In the City, the Chilliwack Heritage Park is the region’s premiere location for fairs, festivals, motor-sports and family events. The park is a 65 acre building that accommodates motocross races, rodeos, the ABA BMX Grand Nationals competition, as well as a 7-acre field for outdoor concerts and family camping. Chilliwack is also home for four skateboard parks, three off-leash dog parks, and three state-of the-art recreation facilities; namely the Chilliwack Landing Leisure Centre that’s home to an aquatic centre, competition pool, sand volleyball courts, an aerobics studio, fitness centre, wellness shop, pro-shop, and a restaurant.

 

Arts & Culture

The City of Chilliwack is home to some serious public art and cultural institutions, making it a formidable hub for artists, musicians, filmmakers, writers, and actors. The overarching Chilliwack Community Arts Council has a mandate to enrich the quality of life in the City through art and culture. Chartered in 1960, it continues to support local arts and cultural initiatives with resources and expertise.

The Chilliwack Cultural Centre is a $22 million facility that is home to a 500 seat performance theatre and a 150 recital rehearsal space that doubles as a dance studio and/or meeting space, music instruction room, or artists studios. The Cultural Centre works to bring dynamic and diverse events and programming to Chilliwack.

The city is also home to a Metropolitan Opera, founded in 2008. The Chilliwack Metro Opera performs full symphonies, concertos, and orchestral work within the community with Artistic Director, Greg Douglas, leading the charge. Furthering the musical sphere, the Chilliwack Academy of Music provides exemplary music instruction and is a member of the BC Association of Community Schools. Since 1979, the Academy has enjoyed an annual enrollment of about 650 students, taught by professional artists and musicians. The Academy recently relocated to the Cultural Centre.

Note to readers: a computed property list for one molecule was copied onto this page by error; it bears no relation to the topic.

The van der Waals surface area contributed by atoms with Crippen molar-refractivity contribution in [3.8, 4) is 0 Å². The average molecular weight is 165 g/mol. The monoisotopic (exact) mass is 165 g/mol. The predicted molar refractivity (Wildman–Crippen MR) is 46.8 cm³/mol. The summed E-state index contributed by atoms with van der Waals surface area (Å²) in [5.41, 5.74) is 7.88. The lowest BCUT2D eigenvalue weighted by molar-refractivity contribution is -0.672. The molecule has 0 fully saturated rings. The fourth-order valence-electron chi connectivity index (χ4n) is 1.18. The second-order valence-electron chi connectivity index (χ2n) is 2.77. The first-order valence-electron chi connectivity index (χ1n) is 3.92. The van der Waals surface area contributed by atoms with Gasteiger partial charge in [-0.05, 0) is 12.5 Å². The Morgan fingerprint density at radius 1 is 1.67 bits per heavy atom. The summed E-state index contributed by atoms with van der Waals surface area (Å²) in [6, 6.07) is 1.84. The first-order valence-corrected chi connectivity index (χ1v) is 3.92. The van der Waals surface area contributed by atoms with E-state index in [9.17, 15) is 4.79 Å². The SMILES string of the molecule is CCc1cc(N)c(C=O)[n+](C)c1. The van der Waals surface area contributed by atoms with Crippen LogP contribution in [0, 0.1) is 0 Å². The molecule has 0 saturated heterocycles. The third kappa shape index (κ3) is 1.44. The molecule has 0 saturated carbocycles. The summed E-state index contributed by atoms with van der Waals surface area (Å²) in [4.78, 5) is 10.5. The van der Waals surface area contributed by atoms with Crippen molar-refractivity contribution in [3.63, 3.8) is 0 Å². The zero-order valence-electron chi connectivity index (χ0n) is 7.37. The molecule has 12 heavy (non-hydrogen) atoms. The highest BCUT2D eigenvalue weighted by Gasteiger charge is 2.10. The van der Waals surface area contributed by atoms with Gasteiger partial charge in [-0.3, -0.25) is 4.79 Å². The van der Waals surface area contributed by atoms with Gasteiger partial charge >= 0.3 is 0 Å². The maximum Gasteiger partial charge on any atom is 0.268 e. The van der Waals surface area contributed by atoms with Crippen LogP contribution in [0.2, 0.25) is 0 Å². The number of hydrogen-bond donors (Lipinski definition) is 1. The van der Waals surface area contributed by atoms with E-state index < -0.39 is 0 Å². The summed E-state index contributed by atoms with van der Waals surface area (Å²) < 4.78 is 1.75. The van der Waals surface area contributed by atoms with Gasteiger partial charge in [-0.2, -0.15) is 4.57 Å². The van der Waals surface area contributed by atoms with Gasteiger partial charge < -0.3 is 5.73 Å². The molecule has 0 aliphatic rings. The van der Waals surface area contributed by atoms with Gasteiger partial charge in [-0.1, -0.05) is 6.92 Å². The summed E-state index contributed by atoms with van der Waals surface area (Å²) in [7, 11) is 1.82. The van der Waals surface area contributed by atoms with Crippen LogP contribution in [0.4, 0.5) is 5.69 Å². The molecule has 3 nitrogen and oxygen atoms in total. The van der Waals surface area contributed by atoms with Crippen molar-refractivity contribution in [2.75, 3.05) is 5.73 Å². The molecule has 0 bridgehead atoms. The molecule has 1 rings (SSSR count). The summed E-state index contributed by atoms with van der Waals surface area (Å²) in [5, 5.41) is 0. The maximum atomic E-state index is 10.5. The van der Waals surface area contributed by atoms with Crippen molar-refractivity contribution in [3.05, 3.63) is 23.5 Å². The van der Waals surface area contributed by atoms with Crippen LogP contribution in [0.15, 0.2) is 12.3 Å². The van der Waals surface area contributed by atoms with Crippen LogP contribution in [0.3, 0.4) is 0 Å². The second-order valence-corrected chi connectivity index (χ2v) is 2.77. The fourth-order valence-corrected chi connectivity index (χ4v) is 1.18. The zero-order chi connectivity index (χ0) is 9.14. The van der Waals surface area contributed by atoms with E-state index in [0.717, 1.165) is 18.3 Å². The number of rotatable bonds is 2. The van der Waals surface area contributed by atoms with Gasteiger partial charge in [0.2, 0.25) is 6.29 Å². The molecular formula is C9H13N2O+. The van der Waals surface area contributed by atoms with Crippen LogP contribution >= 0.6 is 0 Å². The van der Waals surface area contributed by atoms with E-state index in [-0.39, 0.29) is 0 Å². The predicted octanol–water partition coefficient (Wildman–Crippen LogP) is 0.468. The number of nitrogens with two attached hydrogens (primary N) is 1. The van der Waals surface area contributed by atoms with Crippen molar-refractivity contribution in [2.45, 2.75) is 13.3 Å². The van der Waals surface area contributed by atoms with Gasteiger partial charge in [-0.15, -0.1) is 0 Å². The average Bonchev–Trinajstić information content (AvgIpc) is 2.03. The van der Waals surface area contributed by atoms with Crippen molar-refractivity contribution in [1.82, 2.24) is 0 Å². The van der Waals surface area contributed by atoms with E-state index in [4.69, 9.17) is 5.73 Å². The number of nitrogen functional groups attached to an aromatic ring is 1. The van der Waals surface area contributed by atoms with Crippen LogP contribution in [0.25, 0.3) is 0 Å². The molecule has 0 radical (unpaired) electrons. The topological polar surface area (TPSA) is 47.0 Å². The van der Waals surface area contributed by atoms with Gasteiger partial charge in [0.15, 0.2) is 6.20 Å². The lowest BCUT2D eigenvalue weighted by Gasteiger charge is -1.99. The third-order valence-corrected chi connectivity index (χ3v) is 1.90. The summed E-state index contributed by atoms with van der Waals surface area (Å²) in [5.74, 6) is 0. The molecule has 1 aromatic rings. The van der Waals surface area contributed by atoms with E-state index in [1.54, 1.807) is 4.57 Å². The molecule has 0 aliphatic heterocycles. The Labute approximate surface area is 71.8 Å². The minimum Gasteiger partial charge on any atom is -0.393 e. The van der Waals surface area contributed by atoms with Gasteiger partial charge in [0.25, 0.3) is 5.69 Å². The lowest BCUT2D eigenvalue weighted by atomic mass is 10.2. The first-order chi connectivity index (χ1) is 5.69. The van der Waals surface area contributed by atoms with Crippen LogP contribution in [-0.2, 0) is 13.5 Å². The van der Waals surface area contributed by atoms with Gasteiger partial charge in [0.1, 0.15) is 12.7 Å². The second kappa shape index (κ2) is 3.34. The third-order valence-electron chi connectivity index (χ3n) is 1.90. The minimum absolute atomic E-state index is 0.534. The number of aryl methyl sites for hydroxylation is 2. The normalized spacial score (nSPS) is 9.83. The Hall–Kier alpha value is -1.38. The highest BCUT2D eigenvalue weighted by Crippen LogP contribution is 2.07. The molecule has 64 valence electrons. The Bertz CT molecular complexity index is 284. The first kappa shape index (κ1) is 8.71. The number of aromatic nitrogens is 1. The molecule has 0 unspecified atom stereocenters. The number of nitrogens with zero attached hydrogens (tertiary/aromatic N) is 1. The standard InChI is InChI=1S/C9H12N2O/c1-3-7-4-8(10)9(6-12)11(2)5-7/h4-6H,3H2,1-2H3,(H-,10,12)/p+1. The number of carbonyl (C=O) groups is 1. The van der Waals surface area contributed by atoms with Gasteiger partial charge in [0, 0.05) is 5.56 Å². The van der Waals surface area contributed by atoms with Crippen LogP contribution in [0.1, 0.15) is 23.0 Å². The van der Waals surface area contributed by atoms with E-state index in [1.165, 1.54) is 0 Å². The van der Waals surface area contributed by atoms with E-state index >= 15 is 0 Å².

The Chilliwack Visual Artists Association is another not-for-profit group that works together to help exhibit and showcase the talents of numerous local artists and artisans through various mediums. The group also curates that Chilliwack Art Gallery and participates in other local arts-based initiatives. Lastly, the Chilliwack Museum has been in operation since 1958, collecting and exhibiting objects and archival documents relevant to the history of Chilliwack and the Fraser Valley area.

 

Transportation & Healthcare

Chilliwack is located about 113 km from the Vancouver International Airport, while the Abbotsford International Airport is only about 42 km away, making cross-Canada or international flights from the City a simple ordeal to accommodate. Chilliwack has its own airport as well, with about 70% of air traffic stemming from pilot training and recreational flights from all over BC and the nearby USA.